Yocto Tips & Tricks

4 Tips Make Yocto Easier to Use

By Vy Duong

Yocto can be intimidating for newcomers — even challenging for seasoned users. But, the benefits of gaining ease with Yacto far outweigh the pain endured. Here are four tips and tricks that can come in handy when working with Yocto. (If you’re brand new to Yacto, check out Yocto Quick Start for a solid introduction.)

1 Finding What’s Available

BitBake projects are generally organized in folders that contain metadata, configuration files, and recipes. These folders are generally referred to as a layer or a meta-layer. It is a common practice to prepend these project folder names with meta- .

There is a Qt 5 layer available through the OpenEmbedded repository. It’s important to note that this Qt 5 layer is not the same layer that is maintained by The Qt Company for their boot2qt version of Yocto. Certain hardware companies provide layers that are specific to their hardware, for instance a layer configured specifically for the Raspberry Pi (e.g. meta-raspberrypi).

Knowing what’s available when you’re creating a custom image is important. It will help you avoid the error messages and get to your endpoint faster. And it’s easy to find out what’s there. Simply search for available layers, recipes, and a list of supported machines provided by the OpenEmbedded repository here: http://layers.openembedded.org

2 Accessing Files in a Folder

To access files in a folder that is located above or in the same directory as the recipe file, you need to let the recipe know about it. SRC_URI searches the work directory and the current directory only, so you’ll need to append the following line to the top of your recipe file:

FILESEXTRAPATHS_prepend := “${THISDIR}/files”

This will allow the following line to be valid:

SRC_URI_append “file://file_1.png”

This assumes that there is a folder called “files” and inside that folder there is a file called “file_1.png”, where the folder “files” lives alongside the recipe file.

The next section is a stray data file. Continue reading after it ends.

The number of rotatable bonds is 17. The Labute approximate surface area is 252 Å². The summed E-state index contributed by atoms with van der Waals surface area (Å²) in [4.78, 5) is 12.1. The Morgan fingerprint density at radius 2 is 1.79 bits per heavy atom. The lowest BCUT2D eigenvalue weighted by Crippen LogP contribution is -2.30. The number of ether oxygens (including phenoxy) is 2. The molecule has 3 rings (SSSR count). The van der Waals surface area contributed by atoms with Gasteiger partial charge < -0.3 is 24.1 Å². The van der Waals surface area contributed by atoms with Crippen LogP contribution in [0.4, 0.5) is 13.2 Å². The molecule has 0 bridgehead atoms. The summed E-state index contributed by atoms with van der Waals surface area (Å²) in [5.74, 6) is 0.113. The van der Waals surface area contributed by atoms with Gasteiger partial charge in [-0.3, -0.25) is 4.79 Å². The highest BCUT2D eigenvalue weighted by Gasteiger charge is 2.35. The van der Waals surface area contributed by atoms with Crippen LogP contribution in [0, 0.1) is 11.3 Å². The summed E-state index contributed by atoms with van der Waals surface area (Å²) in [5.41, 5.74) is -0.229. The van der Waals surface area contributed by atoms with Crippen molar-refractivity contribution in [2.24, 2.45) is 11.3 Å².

3 Modifying Rootfs Directly

There are cases where you may want to modify the rootfs files on the go, for instance to remove a service file or to add one. Yocto provides a few different approaches to achieve this:

ROOTFS_POSTPROCESS_COMMAND calls the given functions after bitbake has created the rootfs

ROOTFS_POSTINSTALL_COMMAND calls the given functions after bitbake has installed packages

ROOTFS_POSTUNINSTALL_COMMAND calls the given functions after bitbake has uninstalled packages

ROOTFS_PREPROCESS_COMMAND calls the given functions before OE creates the rootfs

In order to make use of these rootfs commands, you need to define the function. For example:

removeGettyService() {
// some instructions
}
ROOTFS_POSTPROCESS_COMMAND += “ removeGettyService;

Note that functions can be separated by a semicolon.

4 Adding Packages to SDK 

When generating an SDK, the Yocto build system will automatically include all the libraries and header files needed to build the applications running on the target in the target’s sysroot. If you need to add more packages, or if you discover that some development package’s libraries and header files are not included in your generated SDK, you’ll need to add the following:

(Note: In this example, we're adding cppzmq-dev to our image and SDK.)

a. Add the following to your image recipe or local.conf file :

IMAGE_INSTALL_append = " cppzmq-dev"
TOOLCHAIN_TARGET_TASK_append = " cppzmq-dev"

b. To add the SDK:

       i. The corresponding package needs to inherit the nativesdk class and usually the native class too:

BBCLASSEXTEND = “native nativesdk”

      ii. The package then needs to be added to the TOOLCHAIN_HOST_TASK variable.
          Append to the nativesdk-packagegroup-sdk-host recipe:

RDEPENDS_${PN} += “ \
nativesdk-zeromq-dev \
"

Summary

The above pointers will help ease some of the difficulty inherent in developing with Yocto, from reducing the time it takes to create recipes for pre-existing components to more easily adding packages to an SDK explicitly, quite useful when you have libraries and headers that are not included as part of default SDK generation.
 

References

Embedded Linux development Using Yocto Project Cookbook

Documentation for the latest release, Yocto Project 

Devshell, OpenEmbedded  

 

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